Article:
Arts & Entertainment
Lesson time 8:24 min
Learn how to effectively have a conversation with the director throughout the film process.
The way I work is I talk to a director, usually before they go out to shoot the movie. So a year in advance of actually going in and recording this stuff, some conversation happens about the intention, why we want to do this movie, how we want to do is movie. And then something happens. The director goes off to shoot the movie. And that is basically-- the director is going to battle, the director goes to war and he comes back wrecked, three, four months later. I mean, he has now answered 1,000 million insane trivial questions. He's been thinking on his feet all the time. Things have gone wrong. The money has run out. It rained on the day he needed sunshine and it was sunny on the day he needed rain. So by the time he comes back into my room he's a changed man. And the other thing that happens is he might not quite remember why we wanted to go and make this movie in the first place, because he's bloodied and beaten and exhausted. And so part of my job, I always see this as part of my job, is that the first conversation we have when he returns from battle is that I remind him why we wanted to go and do this thing in the first place. And then I remind him of some of the instincts and some of the things that we wanted to do and the things that we were looking forward to doing. And just remind him why this is actually a good idea. Speak in plain English if you can and if they're German, speak in German. No, no, no just use your words. You know, it's like what they teach you as a kid. Use your words and don't get technical. Don't make it into a technical conversation about A minor VIII chord and augmented chords and triads and-- Don't have the conversation which is one I'm prone to, where I get nerdy and I go, ooh I want to go and use a Moog 55 because dadadada, you know. And I can get all nerdy about this. Or should we record this on reel tape or should we do this digitally? And-- and I can get all carried away in this and it has nothing to do with anything. This is just, this is the side bar that I'm going to have with my guys, know my technicians, etc. Or I have with myself, and then I-- because all you want to do is you want to present a piece of music or a sound. I mean, sometimes it's just the sound. And you want to go, what do you think? Cool sound? Is this right for this movie? Does this feel right? Does this work with the images? And nobody cares how you got there. Sometimes with Gore Verbinski, he'll go from the dominant chord to the tonic or something like this. And you go, Gore, come on. It's like let me rock out here. Being that specific about it, he robs himself of the possibility of being surprised, of something happening that-- you know, yeah. I understand what he's trying to do. He's trying to get from a question to an answer, or he's trying to get into a new thing. And might there be a more surprising and interesting way o...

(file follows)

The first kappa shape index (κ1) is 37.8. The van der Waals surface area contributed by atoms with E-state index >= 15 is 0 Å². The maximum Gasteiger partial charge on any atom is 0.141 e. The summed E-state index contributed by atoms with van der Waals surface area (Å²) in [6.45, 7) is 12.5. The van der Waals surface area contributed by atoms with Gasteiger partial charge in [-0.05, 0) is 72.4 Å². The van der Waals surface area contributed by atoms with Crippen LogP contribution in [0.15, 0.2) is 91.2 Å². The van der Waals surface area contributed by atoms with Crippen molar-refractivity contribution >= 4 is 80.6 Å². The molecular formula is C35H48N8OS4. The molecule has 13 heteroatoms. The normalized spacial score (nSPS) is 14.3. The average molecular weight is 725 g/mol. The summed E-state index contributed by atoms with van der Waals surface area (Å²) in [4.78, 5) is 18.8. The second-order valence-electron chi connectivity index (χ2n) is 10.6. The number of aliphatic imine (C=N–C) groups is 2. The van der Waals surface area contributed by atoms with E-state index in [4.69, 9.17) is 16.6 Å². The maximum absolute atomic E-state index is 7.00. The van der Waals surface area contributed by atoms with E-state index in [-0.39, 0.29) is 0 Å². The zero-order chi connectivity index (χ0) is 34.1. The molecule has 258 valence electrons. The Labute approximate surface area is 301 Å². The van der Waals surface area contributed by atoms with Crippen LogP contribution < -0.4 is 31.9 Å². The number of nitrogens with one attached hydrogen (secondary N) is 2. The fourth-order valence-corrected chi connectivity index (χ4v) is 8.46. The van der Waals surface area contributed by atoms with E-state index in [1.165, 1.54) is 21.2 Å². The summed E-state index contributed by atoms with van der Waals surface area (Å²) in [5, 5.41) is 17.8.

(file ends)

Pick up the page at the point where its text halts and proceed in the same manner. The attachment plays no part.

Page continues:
Hans Zimmer didn’t see a film until he was 12 years old. Since then, he’s scored over 150 films, including Inception, The Lion King, and The Dark Knight. In his MasterClass, the self-taught Academy Award-winner teaches how he creates sounds from nothing, composes compelling character themes, and scores a movie before ever seeing it. By the end, you’ll have everything you need to start film scoring.
Hans touches in on some interesting part of the film scoring process. I like that this course is not a technical, or music theoretic course but rather a kind of "meta" talk about story and filmmaking. Thanks Hans and the Masterclass team !
Keep the Faith! Avoid backup plans! Have the courage to go for it! And Enjoy the journey with all the passion I have for the music!!!!!!!
This class has spurred me on to become a better composer - to think deeper about the story I'm trying to tell while not overthinking the technicalities.
It is truly magnificent getting a look inside the mastermind of Hanz Zimmer. I strongly identify with his expressivness.